Let Herbs Flower
Since I started keeping honey bees, the decision on what plants to add to our garden factors in the honey bees as one of the reasons. I used to think of fragrant, native, butterfly and bird friendly as reasons to choose a plant. Flowers that butterflies love is not necessarily good for bees. The butterfly has a very long proboscis, much longer than bee mandibles, so it can easily access flowers for nectar that the bee can’t reach. If I can find flowers that are good for both of them, it’s perfect.
The first group of plants that work well for both butterflies and bees are herbs. I have to let them flower, not just keep eating them and make sure to cut off most of the spent flowers. I let the mint set seed many years ago and it has been a mistake I’ve been paying for ever since. I have a forest of mint that I can’t get rid of. Though it smells nice and I can and do use it in many ways, it grows faster than I can consume or give away.
I made the same mistake last year with Anise Hyssop, but they’re easy to transplant. I dug the seedlings up and replanted them in a group at the edge of the property and they turned out pretty nice when they flowered. The American Goldfinches love snacking on its seeds so they help to reduce a burgeoning plant population.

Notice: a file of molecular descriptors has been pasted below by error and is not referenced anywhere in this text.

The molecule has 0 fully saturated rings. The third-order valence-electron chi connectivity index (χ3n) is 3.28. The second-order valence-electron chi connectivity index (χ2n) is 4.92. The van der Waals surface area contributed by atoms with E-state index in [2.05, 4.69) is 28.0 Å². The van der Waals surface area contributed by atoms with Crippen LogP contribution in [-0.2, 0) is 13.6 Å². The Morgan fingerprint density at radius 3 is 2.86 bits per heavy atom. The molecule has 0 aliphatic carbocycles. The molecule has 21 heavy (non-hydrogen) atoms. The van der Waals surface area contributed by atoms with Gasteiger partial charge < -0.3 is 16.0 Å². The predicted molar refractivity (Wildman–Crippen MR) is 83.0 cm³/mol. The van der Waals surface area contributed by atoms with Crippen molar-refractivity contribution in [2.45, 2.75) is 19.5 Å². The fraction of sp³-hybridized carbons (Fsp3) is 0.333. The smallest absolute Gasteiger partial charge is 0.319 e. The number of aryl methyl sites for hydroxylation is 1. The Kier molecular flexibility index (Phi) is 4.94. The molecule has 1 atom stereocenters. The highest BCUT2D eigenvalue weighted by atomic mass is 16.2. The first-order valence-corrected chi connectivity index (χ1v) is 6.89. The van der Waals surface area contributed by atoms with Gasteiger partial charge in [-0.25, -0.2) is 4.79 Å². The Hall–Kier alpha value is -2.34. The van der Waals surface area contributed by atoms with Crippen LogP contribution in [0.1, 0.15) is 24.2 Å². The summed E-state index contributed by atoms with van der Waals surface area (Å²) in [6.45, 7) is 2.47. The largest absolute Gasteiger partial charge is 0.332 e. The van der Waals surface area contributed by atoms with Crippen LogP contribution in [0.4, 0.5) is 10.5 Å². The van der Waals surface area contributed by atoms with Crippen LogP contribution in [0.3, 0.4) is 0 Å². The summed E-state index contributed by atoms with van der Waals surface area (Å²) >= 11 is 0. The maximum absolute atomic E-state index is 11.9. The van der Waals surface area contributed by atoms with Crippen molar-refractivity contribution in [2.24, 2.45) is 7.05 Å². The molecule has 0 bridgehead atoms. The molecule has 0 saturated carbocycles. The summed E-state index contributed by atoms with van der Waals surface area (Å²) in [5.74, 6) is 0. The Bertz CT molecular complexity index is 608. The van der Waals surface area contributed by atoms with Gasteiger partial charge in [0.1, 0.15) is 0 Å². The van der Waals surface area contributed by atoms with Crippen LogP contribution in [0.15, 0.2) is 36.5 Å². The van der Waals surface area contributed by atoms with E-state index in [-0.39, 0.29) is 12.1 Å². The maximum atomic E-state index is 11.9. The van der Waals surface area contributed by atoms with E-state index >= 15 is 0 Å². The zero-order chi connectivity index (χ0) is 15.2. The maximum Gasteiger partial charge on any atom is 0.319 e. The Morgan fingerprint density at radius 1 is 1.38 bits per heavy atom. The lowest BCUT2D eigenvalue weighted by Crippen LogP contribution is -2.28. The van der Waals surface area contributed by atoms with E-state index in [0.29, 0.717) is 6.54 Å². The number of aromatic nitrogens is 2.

A small variety of the herbs I grow is below and aside from being great in many food dishes, in salad and tea, they are also magnets for bees and butterflies.
Anise Hyssop (Agastache foeniculum) is a good source of nectar for bees. The flowers and leaves can be used in salad and tea. I love the smell of crushed leaves, very soothing.
Borage (Borago officinalis) has lovely star shaped flowers in blue, white and pink. I have both blue and pink in the garden, still searching for white.
As much as birds like to eat the Calendula (Calendula officinalis) seeds, there are still plenty left for self- seeding. The petals can be used in tea and salad or as a substitute for saffron as well.
I don’t think I have to write much about what we can do with the mint. I wish it wasn’t so invasive. But I no longer feel guilty when pulling it out and putting it in a garbage bag.
The bright Canary yellow of a Bitter Melon flower (Momordica charantia) has a sweet fragrance that is very strong on a cool morning. Bees, Hover flies and small butterflies love it.
4 thoughts on “Flowers For Bees”
I’ve been wondering how your bees are doing. They look well-fed in your nice photos. It’s too bad when plants such as mint take hold. Have been thinking about trying anise hyssop but am reluctant to if it spreads much. It’s easy to pull out?
The honey bees are not doing well this year; the weather is restricting them to the hive more than usual. It is easy to pull the Anise Hyssop out by hand. I pulled them out when they were about four inches high and replanted them. They spread by seeds only, unlike mint which spreads along the roots. Consistently cutting out the spent flowers should help keep them in check.
Nice photos! If you don’t mind bringing it to the city , I would love some mint – with roots! Mine is not doing well.
Happy Labor Day!
No problem. Enjoy rainy Labor Day!